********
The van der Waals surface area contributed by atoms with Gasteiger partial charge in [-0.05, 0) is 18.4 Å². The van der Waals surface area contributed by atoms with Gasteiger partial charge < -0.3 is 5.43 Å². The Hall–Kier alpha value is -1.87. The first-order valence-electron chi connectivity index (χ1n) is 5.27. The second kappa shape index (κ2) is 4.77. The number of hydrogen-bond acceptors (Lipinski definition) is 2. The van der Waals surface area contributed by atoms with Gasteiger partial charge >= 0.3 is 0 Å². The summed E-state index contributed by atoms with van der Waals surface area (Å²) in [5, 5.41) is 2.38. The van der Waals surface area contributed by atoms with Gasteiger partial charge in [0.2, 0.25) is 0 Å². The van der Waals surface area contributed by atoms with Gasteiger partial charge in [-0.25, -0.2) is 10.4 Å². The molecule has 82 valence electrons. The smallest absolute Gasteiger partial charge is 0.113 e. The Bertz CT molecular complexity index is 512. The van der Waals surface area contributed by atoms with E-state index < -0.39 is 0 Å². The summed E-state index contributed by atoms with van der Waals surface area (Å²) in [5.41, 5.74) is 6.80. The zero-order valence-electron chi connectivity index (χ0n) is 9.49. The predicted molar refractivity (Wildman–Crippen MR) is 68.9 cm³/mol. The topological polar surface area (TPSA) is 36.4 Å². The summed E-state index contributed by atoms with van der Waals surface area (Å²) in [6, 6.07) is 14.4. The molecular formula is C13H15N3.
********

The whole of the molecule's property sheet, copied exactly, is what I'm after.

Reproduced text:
The van der Waals surface area contributed by atoms with Gasteiger partial charge in [-0.05, 0) is 18.4 Å². The van der Waals surface area contributed by atoms with Gasteiger partial charge < -0.3 is 5.43 Å². The Hall–Kier alpha value is -1.87. The first-order valence-electron chi connectivity index (χ1n) is 5.27. The second kappa shape index (κ2) is 4.77. The number of hydrogen-bond acceptors (Lipinski definition) is 2. The van der Waals surface area contributed by atoms with Gasteiger partial charge >= 0.3 is 0 Å². The summed E-state index contributed by atoms with van der Waals surface area (Å²) in [5, 5.41) is 2.38. The van der Waals surface area contributed by atoms with Gasteiger partial charge in [0.2, 0.25) is 0 Å². The van der Waals surface area contributed by atoms with Gasteiger partial charge in [-0.25, -0.2) is 10.4 Å². The molecule has 82 valence electrons. The smallest absolute Gasteiger partial charge is 0.113 e. The Bertz CT molecular complexity index is 512. The van der Waals surface area contributed by atoms with E-state index < -0.39 is 0 Å². The summed E-state index contributed by atoms with van der Waals surface area (Å²) in [5.41, 5.74) is 6.80. The zero-order valence-electron chi connectivity index (χ0n) is 9.49. The predicted molar refractivity (Wildman–Crippen MR) is 68.9 cm³/mol. The topological polar surface area (TPSA) is 36.4 Å². The summed E-state index contributed by atoms with van der Waals surface area (Å²) in [6, 6.07) is 14.4. The molecular formula is C13H15N3.